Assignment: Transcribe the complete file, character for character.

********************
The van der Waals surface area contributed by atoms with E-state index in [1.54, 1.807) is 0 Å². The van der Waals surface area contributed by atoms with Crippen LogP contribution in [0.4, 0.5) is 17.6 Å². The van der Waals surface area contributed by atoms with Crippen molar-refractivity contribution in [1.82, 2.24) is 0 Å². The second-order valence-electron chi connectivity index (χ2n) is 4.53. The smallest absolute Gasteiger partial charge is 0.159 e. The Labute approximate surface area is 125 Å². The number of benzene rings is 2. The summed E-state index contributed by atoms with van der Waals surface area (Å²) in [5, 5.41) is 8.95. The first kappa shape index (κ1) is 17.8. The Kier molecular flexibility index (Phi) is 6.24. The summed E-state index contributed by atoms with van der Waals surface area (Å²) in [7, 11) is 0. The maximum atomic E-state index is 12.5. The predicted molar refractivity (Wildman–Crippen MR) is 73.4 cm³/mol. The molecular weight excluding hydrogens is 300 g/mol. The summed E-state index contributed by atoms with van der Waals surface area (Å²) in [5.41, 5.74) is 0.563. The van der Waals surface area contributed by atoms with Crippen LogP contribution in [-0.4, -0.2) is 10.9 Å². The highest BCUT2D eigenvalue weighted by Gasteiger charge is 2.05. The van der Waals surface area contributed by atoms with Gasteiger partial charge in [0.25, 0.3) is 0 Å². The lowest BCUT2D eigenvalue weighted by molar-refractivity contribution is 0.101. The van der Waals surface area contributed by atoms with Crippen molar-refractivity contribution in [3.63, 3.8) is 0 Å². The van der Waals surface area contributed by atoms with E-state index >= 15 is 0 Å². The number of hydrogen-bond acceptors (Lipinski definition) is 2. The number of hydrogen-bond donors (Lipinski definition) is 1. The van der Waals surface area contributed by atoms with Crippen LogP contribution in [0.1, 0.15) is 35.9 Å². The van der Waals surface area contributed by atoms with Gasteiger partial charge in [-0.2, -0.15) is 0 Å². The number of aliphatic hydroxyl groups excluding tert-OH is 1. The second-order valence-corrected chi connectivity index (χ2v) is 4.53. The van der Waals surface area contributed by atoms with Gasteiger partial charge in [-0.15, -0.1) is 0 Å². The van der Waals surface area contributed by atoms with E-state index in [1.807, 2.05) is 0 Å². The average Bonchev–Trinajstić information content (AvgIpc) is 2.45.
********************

The van der Waals surface area contributed by atoms with E-state index in [1.54, 1.807) is 0 Å². The van der Waals surface area contributed by atoms with Crippen LogP contribution in [0.4, 0.5) is 17.6 Å². The van der Waals surface area contributed by atoms with Crippen molar-refractivity contribution in [1.82, 2.24) is 0 Å². The second-order valence-electron chi connectivity index (χ2n) is 4.53. The smallest absolute Gasteiger partial charge is 0.159 e. The Labute approximate surface area is 125 Å². The number of benzene rings is 2. The summed E-state index contributed by atoms with van der Waals surface area (Å²) in [5, 5.41) is 8.95. The first kappa shape index (κ1) is 17.8. The Kier molecular flexibility index (Phi) is 6.24. The summed E-state index contributed by atoms with van der Waals surface area (Å²) in [7, 11) is 0. The maximum atomic E-state index is 12.5. The predicted molar refractivity (Wildman–Crippen MR) is 73.4 cm³/mol. The molecular weight excluding hydrogens is 300 g/mol. The summed E-state index contributed by atoms with van der Waals surface area (Å²) in [5.41, 5.74) is 0.563. The van der Waals surface area contributed by atoms with Crippen LogP contribution in [-0.4, -0.2) is 10.9 Å². The highest BCUT2D eigenvalue weighted by Gasteiger charge is 2.05. The van der Waals surface area contributed by atoms with Gasteiger partial charge in [0.25, 0.3) is 0 Å². The lowest BCUT2D eigenvalue weighted by molar-refractivity contribution is 0.101. The van der Waals surface area contributed by atoms with Crippen molar-refractivity contribution in [3.63, 3.8) is 0 Å². The van der Waals surface area contributed by atoms with E-state index >= 15 is 0 Å². The number of hydrogen-bond acceptors (Lipinski definition) is 2. The number of hydrogen-bond donors (Lipinski definition) is 1. The van der Waals surface area contributed by atoms with Crippen LogP contribution in [0.1, 0.15) is 35.9 Å². The van der Waals surface area contributed by atoms with Gasteiger partial charge in [-0.2, -0.15) is 0 Å². The number of aliphatic hydroxyl groups excluding tert-OH is 1. The second-order valence-corrected chi connectivity index (χ2v) is 4.53. The van der Waals surface area contributed by atoms with Gasteiger partial charge in [-0.15, -0.1) is 0 Å². The van der Waals surface area contributed by atoms with E-state index in [1.807, 2.05) is 0 Å². The average Bonchev–Trinajstić information content (AvgIpc) is 2.45.